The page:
Newtownabbey siblings awarded for almost 80 years of service

Brother and sister Oliver and Bernie Murphy receive their awards for long service from Northern Ireland manager Michael O'Neill at the Champion Ability Awards Ceremony at Titanic Belfast organised by Usel (Ulster Supported Employment Ltd). Congratulating them is Usel CEO Bill Atkinson.
Brother and sister Oliver and Bernie Murphy receive their awards for long service from Northern Ireland manager Michael O'Neill at the Champion Ability Awards Ceremony at Titanic Belfast organised by Usel (Ulster Supported Employment Ltd). Congratulating them is Usel CEO Bill Atkinson.

A visually impaired brother and sister have been recognised for almost 80 years of outstanding work for a company dedicated to helping people with disabilities.

Newtownabbey siblings Oliver and Bernadette Murphy were praised for their enormous contribution to Usel (Ulster Supported Employment Limited), a North Belfast-based social enterprise that creates sustainable jobs for people with health related conditions.

The siblings from Bawnmore received their long service awards from Northern Ireland manager Michael O’Neill at the company’s Champion Ability Awards ceremony at Titanic Belfast.

The Champion Ability Awards celebrate the achievements of people who work for the company or have been on Usel programmes over the last year in particular the EU funded STRIDE (Support and Training to Realise Individual Development and Employment) project.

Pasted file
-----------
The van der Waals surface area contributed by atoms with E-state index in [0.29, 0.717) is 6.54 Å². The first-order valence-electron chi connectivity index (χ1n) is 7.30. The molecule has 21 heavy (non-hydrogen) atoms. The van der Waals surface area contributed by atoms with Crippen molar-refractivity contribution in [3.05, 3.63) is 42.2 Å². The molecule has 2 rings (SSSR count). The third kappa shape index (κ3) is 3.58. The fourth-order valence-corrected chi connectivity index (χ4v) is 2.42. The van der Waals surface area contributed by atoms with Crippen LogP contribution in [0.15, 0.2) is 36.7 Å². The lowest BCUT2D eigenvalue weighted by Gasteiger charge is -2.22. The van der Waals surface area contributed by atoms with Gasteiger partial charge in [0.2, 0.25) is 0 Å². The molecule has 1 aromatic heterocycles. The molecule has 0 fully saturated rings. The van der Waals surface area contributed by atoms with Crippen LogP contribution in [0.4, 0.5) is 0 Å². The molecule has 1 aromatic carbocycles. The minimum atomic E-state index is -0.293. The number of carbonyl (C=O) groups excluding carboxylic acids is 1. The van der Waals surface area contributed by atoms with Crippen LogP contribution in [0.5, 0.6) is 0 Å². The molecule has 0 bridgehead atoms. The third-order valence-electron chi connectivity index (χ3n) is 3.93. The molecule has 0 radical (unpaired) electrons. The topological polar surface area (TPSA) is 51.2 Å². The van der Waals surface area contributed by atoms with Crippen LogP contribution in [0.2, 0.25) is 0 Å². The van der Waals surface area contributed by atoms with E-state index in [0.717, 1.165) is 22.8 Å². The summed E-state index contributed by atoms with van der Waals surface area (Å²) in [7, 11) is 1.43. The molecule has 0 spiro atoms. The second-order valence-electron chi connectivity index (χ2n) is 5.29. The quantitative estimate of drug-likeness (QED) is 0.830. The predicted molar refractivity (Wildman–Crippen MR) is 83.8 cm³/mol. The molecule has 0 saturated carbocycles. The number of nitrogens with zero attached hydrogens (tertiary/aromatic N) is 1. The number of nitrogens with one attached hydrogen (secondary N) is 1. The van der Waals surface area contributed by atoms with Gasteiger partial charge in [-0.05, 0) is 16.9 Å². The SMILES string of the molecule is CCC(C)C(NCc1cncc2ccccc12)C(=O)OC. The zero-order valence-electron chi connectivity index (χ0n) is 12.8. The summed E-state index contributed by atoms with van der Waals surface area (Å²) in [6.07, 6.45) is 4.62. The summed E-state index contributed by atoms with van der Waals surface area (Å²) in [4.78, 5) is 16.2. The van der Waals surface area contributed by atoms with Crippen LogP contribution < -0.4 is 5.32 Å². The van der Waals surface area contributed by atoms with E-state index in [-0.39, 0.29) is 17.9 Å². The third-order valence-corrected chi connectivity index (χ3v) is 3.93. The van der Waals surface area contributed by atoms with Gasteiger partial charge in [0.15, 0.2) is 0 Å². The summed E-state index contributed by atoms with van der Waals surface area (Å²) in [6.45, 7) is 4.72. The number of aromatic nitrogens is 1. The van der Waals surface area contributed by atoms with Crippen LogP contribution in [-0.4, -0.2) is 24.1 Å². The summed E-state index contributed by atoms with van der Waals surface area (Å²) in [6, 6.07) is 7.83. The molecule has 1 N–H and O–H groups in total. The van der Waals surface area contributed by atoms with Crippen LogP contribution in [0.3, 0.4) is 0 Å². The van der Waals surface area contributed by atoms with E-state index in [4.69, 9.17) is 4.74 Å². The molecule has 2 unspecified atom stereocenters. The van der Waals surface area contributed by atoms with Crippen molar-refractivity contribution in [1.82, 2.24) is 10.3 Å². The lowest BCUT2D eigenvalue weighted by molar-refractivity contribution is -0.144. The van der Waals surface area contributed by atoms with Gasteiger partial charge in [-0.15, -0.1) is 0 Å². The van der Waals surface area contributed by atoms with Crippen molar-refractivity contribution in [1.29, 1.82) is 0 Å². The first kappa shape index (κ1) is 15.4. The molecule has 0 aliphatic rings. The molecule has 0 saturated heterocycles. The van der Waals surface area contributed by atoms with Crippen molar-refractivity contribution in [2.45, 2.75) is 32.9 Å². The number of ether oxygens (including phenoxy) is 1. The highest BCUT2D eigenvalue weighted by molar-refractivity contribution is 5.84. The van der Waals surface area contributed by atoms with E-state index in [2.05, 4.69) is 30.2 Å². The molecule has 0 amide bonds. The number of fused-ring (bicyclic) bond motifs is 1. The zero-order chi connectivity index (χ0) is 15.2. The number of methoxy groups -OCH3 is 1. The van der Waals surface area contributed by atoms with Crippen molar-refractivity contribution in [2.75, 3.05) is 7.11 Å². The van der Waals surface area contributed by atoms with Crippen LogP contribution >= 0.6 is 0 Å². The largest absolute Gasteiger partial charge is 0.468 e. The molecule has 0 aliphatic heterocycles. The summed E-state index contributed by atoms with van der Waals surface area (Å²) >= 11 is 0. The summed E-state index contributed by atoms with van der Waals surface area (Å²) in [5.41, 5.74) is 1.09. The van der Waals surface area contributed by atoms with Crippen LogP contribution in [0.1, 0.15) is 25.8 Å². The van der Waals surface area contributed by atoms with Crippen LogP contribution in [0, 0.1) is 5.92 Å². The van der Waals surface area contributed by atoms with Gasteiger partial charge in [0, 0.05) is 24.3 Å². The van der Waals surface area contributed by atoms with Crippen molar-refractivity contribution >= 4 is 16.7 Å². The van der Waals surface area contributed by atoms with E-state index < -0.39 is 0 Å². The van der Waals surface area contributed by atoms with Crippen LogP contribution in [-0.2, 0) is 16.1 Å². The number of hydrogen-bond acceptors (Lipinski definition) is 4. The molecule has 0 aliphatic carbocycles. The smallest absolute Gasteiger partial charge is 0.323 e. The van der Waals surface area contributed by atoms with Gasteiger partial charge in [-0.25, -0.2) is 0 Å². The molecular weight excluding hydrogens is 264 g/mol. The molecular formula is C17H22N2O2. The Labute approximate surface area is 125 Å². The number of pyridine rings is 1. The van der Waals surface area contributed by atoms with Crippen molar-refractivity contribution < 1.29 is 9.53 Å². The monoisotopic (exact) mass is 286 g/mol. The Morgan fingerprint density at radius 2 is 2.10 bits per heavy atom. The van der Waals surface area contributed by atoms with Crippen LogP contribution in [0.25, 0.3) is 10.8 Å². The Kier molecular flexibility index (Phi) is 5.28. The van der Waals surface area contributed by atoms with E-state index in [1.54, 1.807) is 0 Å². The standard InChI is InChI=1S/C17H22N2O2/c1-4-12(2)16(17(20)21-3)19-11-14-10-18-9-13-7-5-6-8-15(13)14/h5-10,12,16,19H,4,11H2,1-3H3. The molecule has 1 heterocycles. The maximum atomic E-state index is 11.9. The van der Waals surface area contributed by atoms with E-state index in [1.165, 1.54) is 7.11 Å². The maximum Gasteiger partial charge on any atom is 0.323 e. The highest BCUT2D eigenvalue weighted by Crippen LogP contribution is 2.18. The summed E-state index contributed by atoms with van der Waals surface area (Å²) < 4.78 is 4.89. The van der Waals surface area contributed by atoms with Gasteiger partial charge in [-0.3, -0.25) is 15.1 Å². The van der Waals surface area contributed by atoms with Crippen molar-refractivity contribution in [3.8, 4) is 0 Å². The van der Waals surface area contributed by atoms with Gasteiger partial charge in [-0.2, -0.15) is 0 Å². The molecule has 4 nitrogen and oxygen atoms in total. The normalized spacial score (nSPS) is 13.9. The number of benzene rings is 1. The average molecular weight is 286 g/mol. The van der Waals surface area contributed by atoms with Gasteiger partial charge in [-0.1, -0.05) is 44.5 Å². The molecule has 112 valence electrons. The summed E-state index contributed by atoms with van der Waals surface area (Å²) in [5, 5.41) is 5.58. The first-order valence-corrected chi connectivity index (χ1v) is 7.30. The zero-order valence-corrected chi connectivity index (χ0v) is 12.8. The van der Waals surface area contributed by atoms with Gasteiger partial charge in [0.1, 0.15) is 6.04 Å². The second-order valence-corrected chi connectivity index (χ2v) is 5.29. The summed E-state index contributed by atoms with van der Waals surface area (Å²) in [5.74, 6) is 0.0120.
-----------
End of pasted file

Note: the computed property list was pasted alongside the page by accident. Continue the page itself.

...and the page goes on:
Bill Atkinson, CEO of Usel, paid tribute to Oliver, Bernadette and all the other winners of the Champion Ability Awards.

Mr Atkinson said: “Usel’s vision is to Champion the Ability of every individual whose lives we touch. We champion people with disabilities and health conditions to focus on their ability and not their disability.

“This year has been a significant growth year for our organisation and it is the staff and participants that have created the success.”

Oliver, who has never missed a day of work, has been at Usel for 40 years while Bernie, described as the ‘life and soul’ of the company has been there for 36 years.

Usel Production Manager Andrew Willis said that at one time there were five members of the family working at Usel.

He said: “The Murphy family are real stalwarts of Usel. They are a nice, solid, down to earth family, who have coped incredibly well with hereditary visual problems. Oliver and Bernie are the last two remaining in the company. Bernie has been here since she was 17 and Oliver joined after he left school.”

Two of the brothers, Leo, who is retired, and Terry (now deceased) met their wives, Marie and Anne there. Another sister Lucy retired two years ago. Terry left the company to train as a teacher and taught at the Jordanstown School for the deaf and visually impaired until his death.

Usel has many areas of expertise including the manufacture of high quality handbags and satchels and a thriving recycling business saving thousands of mattresses from ending up in landfill. Usel disassembles the mattresses into components such as foam, polyester, and steel which are sent on for further processing and reused.